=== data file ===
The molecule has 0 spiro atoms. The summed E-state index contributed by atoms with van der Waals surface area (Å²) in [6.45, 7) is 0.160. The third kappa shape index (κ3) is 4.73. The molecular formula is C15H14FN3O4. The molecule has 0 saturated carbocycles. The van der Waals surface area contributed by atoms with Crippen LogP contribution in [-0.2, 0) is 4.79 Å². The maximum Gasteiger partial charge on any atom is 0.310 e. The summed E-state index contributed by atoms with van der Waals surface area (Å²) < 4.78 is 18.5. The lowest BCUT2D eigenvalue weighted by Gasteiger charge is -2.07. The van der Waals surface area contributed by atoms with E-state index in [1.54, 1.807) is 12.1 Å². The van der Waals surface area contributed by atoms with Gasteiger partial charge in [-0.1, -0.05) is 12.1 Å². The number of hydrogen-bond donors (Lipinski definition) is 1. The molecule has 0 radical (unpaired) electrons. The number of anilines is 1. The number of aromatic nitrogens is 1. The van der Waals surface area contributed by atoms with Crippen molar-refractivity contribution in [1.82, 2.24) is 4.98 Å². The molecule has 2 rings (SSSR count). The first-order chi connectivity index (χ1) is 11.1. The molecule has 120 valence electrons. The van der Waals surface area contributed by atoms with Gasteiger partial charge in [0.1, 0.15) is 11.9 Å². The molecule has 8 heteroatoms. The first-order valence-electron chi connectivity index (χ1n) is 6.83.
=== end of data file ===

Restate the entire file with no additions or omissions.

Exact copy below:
The molecule has 0 spiro atoms. The summed E-state index contributed by atoms with van der Waals surface area (Å²) in [6.45, 7) is 0.160. The third kappa shape index (κ3) is 4.73. The molecular formula is C15H14FN3O4. The molecule has 0 saturated carbocycles. The van der Waals surface area contributed by atoms with Crippen LogP contribution in [-0.2, 0) is 4.79 Å². The maximum Gasteiger partial charge on any atom is 0.310 e. The summed E-state index contributed by atoms with van der Waals surface area (Å²) < 4.78 is 18.5. The lowest BCUT2D eigenvalue weighted by Gasteiger charge is -2.07. The van der Waals surface area contributed by atoms with E-state index in [1.54, 1.807) is 12.1 Å². The van der Waals surface area contributed by atoms with Gasteiger partial charge in [-0.1, -0.05) is 12.1 Å². The number of hydrogen-bond donors (Lipinski definition) is 1. The molecule has 0 radical (unpaired) electrons. The number of anilines is 1. The number of aromatic nitrogens is 1. The van der Waals surface area contributed by atoms with Crippen molar-refractivity contribution in [1.82, 2.24) is 4.98 Å². The molecule has 2 rings (SSSR count). The first-order chi connectivity index (χ1) is 11.1. The molecule has 120 valence electrons. The van der Waals surface area contributed by atoms with Gasteiger partial charge in [0.1, 0.15) is 11.9 Å². The molecule has 8 heteroatoms. The first-order valence-electron chi connectivity index (χ1n) is 6.83.